No man can know he is the right person for any position. And I imagined that even if I should be suitable I might not be chosen because I am an African. So you see, my election has helped my faith tremendously for I believe that it can only have been through the guidance of a higher hand. I have always believed that there are people in South Africa who want to do things as God would have them done, this is evidence of it. It is a challenge to us who believe in Christ wherever we may find ourselves and in whatever work we may be engaged for him, the church or society. (Umtata. Group from Disp. ELD. 1190/2809. 30/09/1966. PC 165/4)

Bishop Zulu was not only a priest but a leader who was deeply involved in the life of the society through his work and membership of many associations. He held different leadership positions in the Interdenominational African Ministers' Association of South Africa (Idamasa); he was on the executive committees of the Christian Council of South Africa, Natal Teachers' Association, and African Enterprise (Deane 1978, 204). He co-founded the Natal Bantu Cane Growers' Association in 1934 with Albert Luthuli. He was a member of the South African Institute of Race Relations. He joined the African National Congress, but after his retirement as Bishop of Zululand in 1975, left the ANC and joined the Central and National Committees of the Inkatha yeNkululeko yeSizwe, where he served as its first National Chairperson, 1975-1976 (Lukhele 2015, 11). He was also a member of the KwaZulu Legislative Council and served as speaker (South African History Online. In his tribute to Bishop Zulu, Chief Buthelezi noted that Zulu and President Kaunda of Zambia were partly responsible for his founding of the Inkatha Freedom Party, as they had each independently suggested the founding of a uniting body for the people that would help focus the struggle of South Africans at that time.4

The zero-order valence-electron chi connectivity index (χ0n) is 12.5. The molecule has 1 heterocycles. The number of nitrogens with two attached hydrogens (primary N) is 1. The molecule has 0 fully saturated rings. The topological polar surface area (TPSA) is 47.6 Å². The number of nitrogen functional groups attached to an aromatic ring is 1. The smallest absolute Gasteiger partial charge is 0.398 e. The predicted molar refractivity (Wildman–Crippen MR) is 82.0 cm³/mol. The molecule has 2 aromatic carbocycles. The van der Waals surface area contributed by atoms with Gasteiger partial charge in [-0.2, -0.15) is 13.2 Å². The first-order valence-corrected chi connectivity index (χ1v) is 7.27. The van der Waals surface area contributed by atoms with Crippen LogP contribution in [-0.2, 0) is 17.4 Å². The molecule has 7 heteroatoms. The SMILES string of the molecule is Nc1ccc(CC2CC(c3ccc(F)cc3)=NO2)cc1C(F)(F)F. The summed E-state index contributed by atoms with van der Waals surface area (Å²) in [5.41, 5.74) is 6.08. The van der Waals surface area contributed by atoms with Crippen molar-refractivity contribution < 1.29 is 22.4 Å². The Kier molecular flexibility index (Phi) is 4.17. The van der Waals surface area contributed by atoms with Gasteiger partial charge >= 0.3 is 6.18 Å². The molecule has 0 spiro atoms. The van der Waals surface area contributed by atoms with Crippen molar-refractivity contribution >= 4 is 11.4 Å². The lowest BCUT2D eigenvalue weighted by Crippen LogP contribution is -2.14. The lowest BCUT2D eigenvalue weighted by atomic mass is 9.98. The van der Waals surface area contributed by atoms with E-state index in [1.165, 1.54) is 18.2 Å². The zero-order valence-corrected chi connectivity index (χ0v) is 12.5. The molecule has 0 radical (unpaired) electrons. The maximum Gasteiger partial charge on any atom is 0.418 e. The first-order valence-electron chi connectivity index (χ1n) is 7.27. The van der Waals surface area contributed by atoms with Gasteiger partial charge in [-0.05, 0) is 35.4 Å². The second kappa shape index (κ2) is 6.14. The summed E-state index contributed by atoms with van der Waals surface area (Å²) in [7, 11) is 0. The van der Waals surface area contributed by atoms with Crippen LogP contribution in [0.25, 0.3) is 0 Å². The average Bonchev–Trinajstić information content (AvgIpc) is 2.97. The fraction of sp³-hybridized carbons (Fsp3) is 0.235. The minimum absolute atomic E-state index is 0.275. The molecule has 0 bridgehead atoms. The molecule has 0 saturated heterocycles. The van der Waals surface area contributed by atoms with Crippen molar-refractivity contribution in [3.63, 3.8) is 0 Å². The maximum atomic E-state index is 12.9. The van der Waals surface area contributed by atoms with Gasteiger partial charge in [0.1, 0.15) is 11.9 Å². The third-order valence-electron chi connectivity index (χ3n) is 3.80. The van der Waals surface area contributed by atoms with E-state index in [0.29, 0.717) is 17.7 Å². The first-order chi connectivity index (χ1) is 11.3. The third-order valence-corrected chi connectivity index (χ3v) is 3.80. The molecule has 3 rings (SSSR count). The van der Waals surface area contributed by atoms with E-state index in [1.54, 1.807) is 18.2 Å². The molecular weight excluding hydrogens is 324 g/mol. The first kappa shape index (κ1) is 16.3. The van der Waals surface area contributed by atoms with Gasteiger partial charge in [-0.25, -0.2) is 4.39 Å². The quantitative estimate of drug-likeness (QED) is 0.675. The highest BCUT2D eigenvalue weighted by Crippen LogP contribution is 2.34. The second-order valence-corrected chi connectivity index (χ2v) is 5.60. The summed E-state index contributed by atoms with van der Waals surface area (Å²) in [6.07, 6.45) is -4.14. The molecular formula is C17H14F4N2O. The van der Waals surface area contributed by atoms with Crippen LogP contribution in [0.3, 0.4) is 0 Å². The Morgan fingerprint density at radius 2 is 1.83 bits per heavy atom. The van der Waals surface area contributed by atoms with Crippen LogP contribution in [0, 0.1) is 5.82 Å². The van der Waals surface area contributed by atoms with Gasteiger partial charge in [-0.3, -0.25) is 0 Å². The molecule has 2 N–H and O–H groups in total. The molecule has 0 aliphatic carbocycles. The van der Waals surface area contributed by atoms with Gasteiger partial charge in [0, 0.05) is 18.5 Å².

Bishop Zulu's unique personality and qualities appeared to have attracted much praise. The former Archbishop of Cape Town, the Rt. Reverend Bill B. Burnett, said of Bishop Zulu that 'he had a remarkable gift of wisdom, a warm and sensitive spirit and a joyful sense of humour, a godly political pragmatist... I do not think I have known a man with greater gifts of wisdom' (Burnett 1988, PC 165/2). Chief Buthelezi, who was a close friend and associate of Bishop Zulu, described him as a man blessed with deep humility and deep faith. He asserted: 'As Priest, counsellor and friend, Bishop Zulu had a bottomless pit of wisdom. As a man, he had unbounded love.' His life was about serving his people and all human beings. This service, according to Buthelezi, gained him respect across all political camps, such that 'even his political enemies loved him' (Buthelezi 1988, PC 165/8). Others described Bishop Zulu as a man who possessed great intellect, charm, a humble and dignified man, these as his 'most valuable attributes' (Umtata, ELD. 1190/2809. 30/09/1966, PC 165/4). A parishioner recounts the great love and acceptance of Bishop Zulu by parishioners during his time at St. Faith's because of his concern for his people, his leadership qualities, and the ways in which he stood for and protected his members (Burnett 1988, PC 165/5).

The struggle of Bishop Zulu with racism within and outside the church